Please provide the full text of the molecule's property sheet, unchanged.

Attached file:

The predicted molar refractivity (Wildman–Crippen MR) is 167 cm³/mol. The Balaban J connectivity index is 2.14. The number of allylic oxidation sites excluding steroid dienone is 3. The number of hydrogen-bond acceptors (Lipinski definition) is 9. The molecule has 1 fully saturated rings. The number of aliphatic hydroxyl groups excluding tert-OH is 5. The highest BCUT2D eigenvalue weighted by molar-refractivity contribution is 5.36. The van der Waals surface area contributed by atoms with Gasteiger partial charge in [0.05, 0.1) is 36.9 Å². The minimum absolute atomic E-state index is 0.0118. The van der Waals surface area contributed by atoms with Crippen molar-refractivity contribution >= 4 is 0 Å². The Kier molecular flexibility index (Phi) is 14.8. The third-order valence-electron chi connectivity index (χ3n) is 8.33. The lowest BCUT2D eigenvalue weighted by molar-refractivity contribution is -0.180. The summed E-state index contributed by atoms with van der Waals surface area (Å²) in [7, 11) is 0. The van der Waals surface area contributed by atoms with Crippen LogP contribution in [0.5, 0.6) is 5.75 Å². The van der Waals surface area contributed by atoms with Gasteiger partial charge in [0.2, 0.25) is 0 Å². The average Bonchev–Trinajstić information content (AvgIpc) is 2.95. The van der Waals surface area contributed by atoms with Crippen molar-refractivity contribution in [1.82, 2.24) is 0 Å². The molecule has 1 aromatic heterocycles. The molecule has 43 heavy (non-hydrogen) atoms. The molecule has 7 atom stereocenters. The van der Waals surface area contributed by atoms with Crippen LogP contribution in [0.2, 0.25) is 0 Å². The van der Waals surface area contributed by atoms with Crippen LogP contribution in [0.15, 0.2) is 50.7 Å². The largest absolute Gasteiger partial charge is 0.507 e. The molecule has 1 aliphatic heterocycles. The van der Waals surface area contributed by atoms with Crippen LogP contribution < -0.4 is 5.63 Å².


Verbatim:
The predicted molar refractivity (Wildman–Crippen MR) is 167 cm³/mol. The Balaban J connectivity index is 2.14. The number of allylic oxidation sites excluding steroid dienone is 3. The number of hydrogen-bond acceptors (Lipinski definition) is 9. The molecule has 1 fully saturated rings. The number of aliphatic hydroxyl groups excluding tert-OH is 5. The highest BCUT2D eigenvalue weighted by molar-refractivity contribution is 5.36. The van der Waals surface area contributed by atoms with Gasteiger partial charge in [0.05, 0.1) is 36.9 Å². The minimum absolute atomic E-state index is 0.0118. The van der Waals surface area contributed by atoms with Crippen molar-refractivity contribution >= 4 is 0 Å². The Kier molecular flexibility index (Phi) is 14.8. The third-order valence-electron chi connectivity index (χ3n) is 8.33. The lowest BCUT2D eigenvalue weighted by molar-refractivity contribution is -0.180. The summed E-state index contributed by atoms with van der Waals surface area (Å²) in [7, 11) is 0. The van der Waals surface area contributed by atoms with Crippen LogP contribution in [0.5, 0.6) is 5.75 Å². The van der Waals surface area contributed by atoms with Gasteiger partial charge in [0.2, 0.25) is 0 Å². The average Bonchev–Trinajstić information content (AvgIpc) is 2.95. The van der Waals surface area contributed by atoms with Crippen molar-refractivity contribution in [1.82, 2.24) is 0 Å². The molecule has 1 aromatic heterocycles. The molecule has 43 heavy (non-hydrogen) atoms. The molecule has 7 atom stereocenters. The van der Waals surface area contributed by atoms with Crippen LogP contribution in [0.2, 0.25) is 0 Å². The van der Waals surface area contributed by atoms with Crippen LogP contribution in [0.15, 0.2) is 50.7 Å². The largest absolute Gasteiger partial charge is 0.507 e. The molecule has 1 aliphatic heterocycles. The van der Waals surface area contributed by atoms with Crippen LogP contribution < -0.4 is 5.63 Å².